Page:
One of the types of content we’ve been analysing as part of our initial content survey has been labelled ‘research output’. We knew this was a catch-all term, but (according to the categories in Cambridge’s Apollo Repository), ‘research output’ potentially covers: “Articles, Audio Files, Books or Book Chapters, Chemical Structures, Conference Objects, Datasets, Images, Learning Objects, Manuscripts, Maps, Preprints, Presentations, Reports, Software, Theses, Videos, Web Pages, and Working Papers”. Oh – and of course, “Other”. Quite a bundle of complexity to hide behind one simple ‘research output’ label.

One of the categories in particular, ‘Dataset’, zooms the fractal of complexity in one step further. So far, we’ve only spoken in-depth to a small set of scientists (though our participation on Cambridge’s Research Data Management Project Group means we have a great network of people to call on). However, both meetings we’ve had indicate that ‘Datasets’ are a whole new Pandora’s box of complicated management, storage and preservation challenges.

However – if we pull back from the complexity a little, things start to clarify. One of the scientists we spoke to (Ben Steventon at the Steventon Group) presented a very clear picture of how his research ‘tiered’ the data his team produced, from 2-4 terabyte outputs from a Light Sheet Microscope (at the Cambridge Advanced Imaging Centre) via two intermediate layers of compression and modelling, to ‘delivery’ files only megabytes in size. One aspect of the challenge of preserving such research then, would seem to be one of tiering preservation storage media to match the research design.

(I believe our colleagues at the JISC, who Cambridge are working with on the Research Data Management Shared Service Pilot Project, may be way ahead of us on this…)

Of course, tiering storage is only one part of the preservation problem for research data: the same issues of acquisition and retention that have always been part of archiving still apply… But that’s perhaps where the ‘delivery’ layer of the Steventon Group’s research design starts to play a role. In 50 or 100 years’ time, which sets of the research data might people still be interested in? It’s obviously very hard to tell, but perhaps it’s more likely to be the research that underpins the key model: the major finding?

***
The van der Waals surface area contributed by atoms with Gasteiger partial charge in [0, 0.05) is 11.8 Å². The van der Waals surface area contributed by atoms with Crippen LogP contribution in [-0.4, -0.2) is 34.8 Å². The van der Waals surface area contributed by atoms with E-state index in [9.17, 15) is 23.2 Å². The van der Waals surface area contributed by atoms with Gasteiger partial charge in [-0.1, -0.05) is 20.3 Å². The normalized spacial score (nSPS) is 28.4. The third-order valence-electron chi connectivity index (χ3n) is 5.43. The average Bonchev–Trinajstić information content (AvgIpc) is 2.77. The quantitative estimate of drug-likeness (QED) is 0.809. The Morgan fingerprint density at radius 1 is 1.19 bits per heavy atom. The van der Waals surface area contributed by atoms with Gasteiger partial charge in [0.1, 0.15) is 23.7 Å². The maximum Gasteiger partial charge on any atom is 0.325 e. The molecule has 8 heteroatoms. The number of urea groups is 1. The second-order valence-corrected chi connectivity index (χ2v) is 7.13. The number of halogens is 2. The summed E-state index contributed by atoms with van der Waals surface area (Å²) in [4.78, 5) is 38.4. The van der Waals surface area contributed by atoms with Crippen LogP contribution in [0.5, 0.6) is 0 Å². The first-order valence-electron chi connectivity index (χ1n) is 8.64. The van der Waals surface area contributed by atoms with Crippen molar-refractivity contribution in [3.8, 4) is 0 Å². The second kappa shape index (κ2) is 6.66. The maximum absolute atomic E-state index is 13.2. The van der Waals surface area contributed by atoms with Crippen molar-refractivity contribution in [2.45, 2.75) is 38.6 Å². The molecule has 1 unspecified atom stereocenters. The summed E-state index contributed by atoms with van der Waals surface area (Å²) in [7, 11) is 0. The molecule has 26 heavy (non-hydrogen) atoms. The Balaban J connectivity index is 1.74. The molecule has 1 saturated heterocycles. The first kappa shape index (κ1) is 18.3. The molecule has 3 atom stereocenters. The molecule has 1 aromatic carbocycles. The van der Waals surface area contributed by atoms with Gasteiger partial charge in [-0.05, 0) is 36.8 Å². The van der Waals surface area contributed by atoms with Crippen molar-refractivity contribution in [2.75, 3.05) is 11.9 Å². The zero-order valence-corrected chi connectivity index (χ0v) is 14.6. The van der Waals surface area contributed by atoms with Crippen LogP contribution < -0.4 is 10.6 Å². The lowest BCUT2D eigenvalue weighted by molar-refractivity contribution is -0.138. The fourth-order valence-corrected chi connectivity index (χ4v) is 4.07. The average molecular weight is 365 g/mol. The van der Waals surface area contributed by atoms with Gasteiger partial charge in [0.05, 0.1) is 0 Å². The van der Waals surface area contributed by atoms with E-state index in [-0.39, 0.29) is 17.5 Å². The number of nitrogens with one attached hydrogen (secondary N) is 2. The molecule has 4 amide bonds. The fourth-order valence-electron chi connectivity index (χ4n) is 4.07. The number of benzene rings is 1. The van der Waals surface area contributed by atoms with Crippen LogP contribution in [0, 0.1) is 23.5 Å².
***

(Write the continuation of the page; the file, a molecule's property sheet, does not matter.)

Reaction to the ‘delivered research’ (which included papers, presentations and perhaps three or four more from the list above) plays a big role, here. Will we keep all 4TBs from every Light Sheet session ever conducted, for the entirety of a five or ten-year project? Unlikely, I’d say. But could we store (somewhere cold, slow and cheap) the 4TBs from the experiment that confirmed the major finding?

That sounds a bit more within the realms of possibility, mostly because it feels as if there might be a chance that someone might want to work with it again in 50 years’ time. One aspect of modern-day research that makes me feel this might be true is the complexity of the dependencies between pieces of modern science, and the software it uses in particular. (Blender, for example, or Fiji). One could be pessimistic here and paint a negative scenario of ‘what if a major bug is found in one of those apps, that calls into question the science ‘above it in the chain’. But there’s an optimistic view, here, too… What if someone comes up with an entirely new, more effective analysis method that replaces something current science depends on? Might there not be value in pulling the data from old experiments ‘out of the archive’ and re-running them with the new kit? What would we find?